A law firm recently filed a class action suit against a hyperlocal online advertising company following allegations that it, some of its officers and the underwriters of its initial public offering violated federal securities laws.
The securities class action lawsuit was filed against MaxPoint Interactive, Inc. in the U.S. District Court for the Southern District of New York on behalf of investors who purchased stock in the company during its IPO on March 6, 2015, according to a press release. The suit claims that MaxPoint, some of its executives and its IPO underwriters all violated the Securities Act of 1933. The company offers business intelligence and marketing automation software services developed to assist national organizations with fueling local in-store sales.
MaxPoint's registration statement hides realities about budding business
In MaxPoint's March 6 IPO, the company sold 6.5 million shares of MaxPoint common stock to the public at $11.50 per share according to the Registration Statement and Prospectus, the press release explained. The company was able to raise over $74.75 million through its IPO.
"Two-thirds of its sales were attributable to just 50 customers at the time of its IPO."
The complaint alleges that the registration statement connected with MaxPoint's IPO contained false and misleading statements regarding the company's financial condition, business and prospects. The class action filing claims that MaxPoint failed to reveal that two-thirds of its sales were attributable to just 50 customers at the time of its IPO. Due to the high customer concentration leading up to the day the marketing solutions provider went public, it was left acutely exposed to the budgetary tendencies and promotional strategies of those clients.
Additionally, the class action filing claims that MaxPoint had been signing smaller customers with less expansive budgets during the stretch leading up to its IPO, which led to a decline in sales growth. This was an unfortunate development that many believed would have a detrimental impact on the company's profitability.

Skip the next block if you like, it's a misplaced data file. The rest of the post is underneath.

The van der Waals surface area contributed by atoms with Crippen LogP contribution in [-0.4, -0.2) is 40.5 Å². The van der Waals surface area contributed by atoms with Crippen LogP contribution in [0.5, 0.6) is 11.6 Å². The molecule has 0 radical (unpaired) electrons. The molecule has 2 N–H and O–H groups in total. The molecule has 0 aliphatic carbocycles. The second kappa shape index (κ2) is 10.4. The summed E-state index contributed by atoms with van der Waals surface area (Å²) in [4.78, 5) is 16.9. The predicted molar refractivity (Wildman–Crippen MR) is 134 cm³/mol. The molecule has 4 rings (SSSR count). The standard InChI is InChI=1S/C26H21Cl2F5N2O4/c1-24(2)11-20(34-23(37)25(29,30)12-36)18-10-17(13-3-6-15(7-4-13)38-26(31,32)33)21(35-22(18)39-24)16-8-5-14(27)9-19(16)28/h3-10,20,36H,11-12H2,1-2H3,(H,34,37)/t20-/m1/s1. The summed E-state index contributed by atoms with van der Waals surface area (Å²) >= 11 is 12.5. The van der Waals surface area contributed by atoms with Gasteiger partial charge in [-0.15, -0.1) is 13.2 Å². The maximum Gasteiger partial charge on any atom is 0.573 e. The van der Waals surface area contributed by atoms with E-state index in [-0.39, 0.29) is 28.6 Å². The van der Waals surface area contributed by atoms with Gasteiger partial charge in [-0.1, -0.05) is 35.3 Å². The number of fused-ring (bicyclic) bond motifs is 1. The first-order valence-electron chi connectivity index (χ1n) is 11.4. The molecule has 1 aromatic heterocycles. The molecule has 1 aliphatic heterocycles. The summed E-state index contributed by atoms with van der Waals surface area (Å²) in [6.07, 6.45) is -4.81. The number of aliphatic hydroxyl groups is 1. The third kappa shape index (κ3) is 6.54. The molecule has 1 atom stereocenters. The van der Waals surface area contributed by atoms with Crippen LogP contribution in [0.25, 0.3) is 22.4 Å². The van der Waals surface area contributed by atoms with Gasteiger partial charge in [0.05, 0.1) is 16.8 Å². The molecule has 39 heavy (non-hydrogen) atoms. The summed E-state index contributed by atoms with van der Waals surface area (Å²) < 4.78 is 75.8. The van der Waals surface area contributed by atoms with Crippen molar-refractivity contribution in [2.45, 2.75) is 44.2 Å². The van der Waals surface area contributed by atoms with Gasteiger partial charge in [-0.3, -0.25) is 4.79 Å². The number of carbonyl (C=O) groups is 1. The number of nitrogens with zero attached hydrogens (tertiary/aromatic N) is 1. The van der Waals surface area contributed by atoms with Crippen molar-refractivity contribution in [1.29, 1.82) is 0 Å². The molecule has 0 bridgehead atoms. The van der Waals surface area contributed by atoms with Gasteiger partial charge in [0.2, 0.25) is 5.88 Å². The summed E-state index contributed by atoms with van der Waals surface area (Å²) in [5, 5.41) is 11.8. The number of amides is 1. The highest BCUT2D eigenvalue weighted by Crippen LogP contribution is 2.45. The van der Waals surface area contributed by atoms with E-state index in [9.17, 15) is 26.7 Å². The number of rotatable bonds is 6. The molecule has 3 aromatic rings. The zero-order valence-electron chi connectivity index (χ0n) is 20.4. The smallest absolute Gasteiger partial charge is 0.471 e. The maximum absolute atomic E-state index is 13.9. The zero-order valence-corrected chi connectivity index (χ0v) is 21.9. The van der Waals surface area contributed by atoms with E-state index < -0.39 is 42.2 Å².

MaxPoint fails to recover in months following 'disappointing' IPO
The day of the company's IPO was described as "disappointing," according to Business Insider. But the media outlet noted that there was always a chance for a comeback due to the nature of MaxPoint's contracts and historical precedent.
"A poor debut causes companies to lose shareholders that they work hard to get," Will Preston, research analyst for IPO exchange-traded fund manager Renaissance Capital, and the individual who called the IPO "disappointing," told Business Insider. "That doesn't mean the stock can't recover, though it will be a little harder because of the shareholder turnover, and it will need to execute out of the gate with some strong earnings reports."
However, a comeback has yet to materialize. Since the March IPO, common stock in MaxPoint has declined 60 percent and, at the time of the press release, was trading at below $5 per share.
For more information on this case or other class action litigations, please contact Adam Foulke at 203-987-4949 or firstname.lastname@example.org